A Saskatchewan judge is set to deliver his decision on whether to give bail to two sisters who have spent nearly 30 years in prison for what they say are wrongful murder convictions.

Odelia and Nerissa Quewezance were convicted of second-degree murder in the 1993 stabbing death of 70-year-old Saskatchewan farmer Anthony Dolff near Kamsack.

Defence lawyers have asked for the Indigenous sisters to get a conditional release while their case is undergoing a federal conviction review.

The federal Justice Department started the review last year, saying there may be a reasonable basis to conclude there was a miscarriage of justice.

The Crown prosecutor argued that even if there were issues with the police investigation, there was still enough evidence to show the sisters were involved in the killing.

James Lockyer, the sisters’ lawyer, has said the women are victims of racism in the justice system and false confessions.

Lockyer told a bail hearing in January that the sisters encountered “a police station full of white men” after their arrest. He said they were held in the station for days despite court orders to have them moved and their statements were never recorded.

Crown prosecutor Kelly Kaip said it has also been a difficult 30 years for the farmer’s family, who also attended the sisters’ bail hearing. Kaip said Dolff was beaten before he was stabbed.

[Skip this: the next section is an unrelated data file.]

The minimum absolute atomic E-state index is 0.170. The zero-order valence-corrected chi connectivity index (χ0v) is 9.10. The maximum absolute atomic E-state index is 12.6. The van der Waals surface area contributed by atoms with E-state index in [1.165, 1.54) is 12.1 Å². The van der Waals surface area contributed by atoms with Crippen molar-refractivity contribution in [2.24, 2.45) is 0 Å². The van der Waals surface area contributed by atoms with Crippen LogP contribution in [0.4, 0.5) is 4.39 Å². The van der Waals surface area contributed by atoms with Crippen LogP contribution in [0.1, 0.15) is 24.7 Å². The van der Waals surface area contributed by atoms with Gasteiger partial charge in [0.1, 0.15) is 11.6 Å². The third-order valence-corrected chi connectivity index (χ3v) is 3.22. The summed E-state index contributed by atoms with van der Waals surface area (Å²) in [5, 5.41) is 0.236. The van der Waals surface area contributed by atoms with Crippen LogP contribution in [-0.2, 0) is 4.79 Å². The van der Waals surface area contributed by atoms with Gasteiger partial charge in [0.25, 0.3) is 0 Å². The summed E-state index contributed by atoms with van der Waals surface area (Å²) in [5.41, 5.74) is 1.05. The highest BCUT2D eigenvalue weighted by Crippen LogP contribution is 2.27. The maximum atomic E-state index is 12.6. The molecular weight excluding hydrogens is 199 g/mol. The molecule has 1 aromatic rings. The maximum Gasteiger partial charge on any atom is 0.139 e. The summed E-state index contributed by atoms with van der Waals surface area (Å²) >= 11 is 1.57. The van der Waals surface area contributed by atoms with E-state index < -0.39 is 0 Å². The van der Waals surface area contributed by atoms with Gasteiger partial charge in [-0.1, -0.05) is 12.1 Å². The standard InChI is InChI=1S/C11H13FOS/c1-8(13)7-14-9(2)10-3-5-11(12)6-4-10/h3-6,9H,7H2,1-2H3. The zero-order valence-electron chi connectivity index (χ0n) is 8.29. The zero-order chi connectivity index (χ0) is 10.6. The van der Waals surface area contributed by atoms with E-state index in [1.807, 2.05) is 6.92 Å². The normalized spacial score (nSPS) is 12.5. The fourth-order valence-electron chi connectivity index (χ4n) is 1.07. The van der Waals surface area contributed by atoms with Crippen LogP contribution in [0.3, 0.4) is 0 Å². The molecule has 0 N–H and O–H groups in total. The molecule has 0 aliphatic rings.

“I don't want us to forget how much this haunts his loved ones," she said.

Sask. judge to decide on #bail for sisters who say they were wrongfully convicted. #IndigenousPeoples #WrongfulConvictions

The sisters from the Keeseekoose First Nation have always maintained their innocence. Another person, who was a youth at the time, confessed to the killing.

Odelia Quewezance was 20 years old and her sister was 18 when they were arrested. Both sisters attended residential schools.

If released, Odelia Quewezance would live with her partner of 26 years and their children in a small Saskatchewan community, court heard. Nerissa wants to stay with Kim Beaudin, national vice-chief of the Congress of Aboriginal Peoples, in his Saskatoon home.

Justice Donald Layh of the Court of King's Bench in Yorkton, Sask., had asked for more information on what conditions the sisters would have if they were released on bail before he reserved his decision.

This report by The Canadian Press was first published March 27, 2022.

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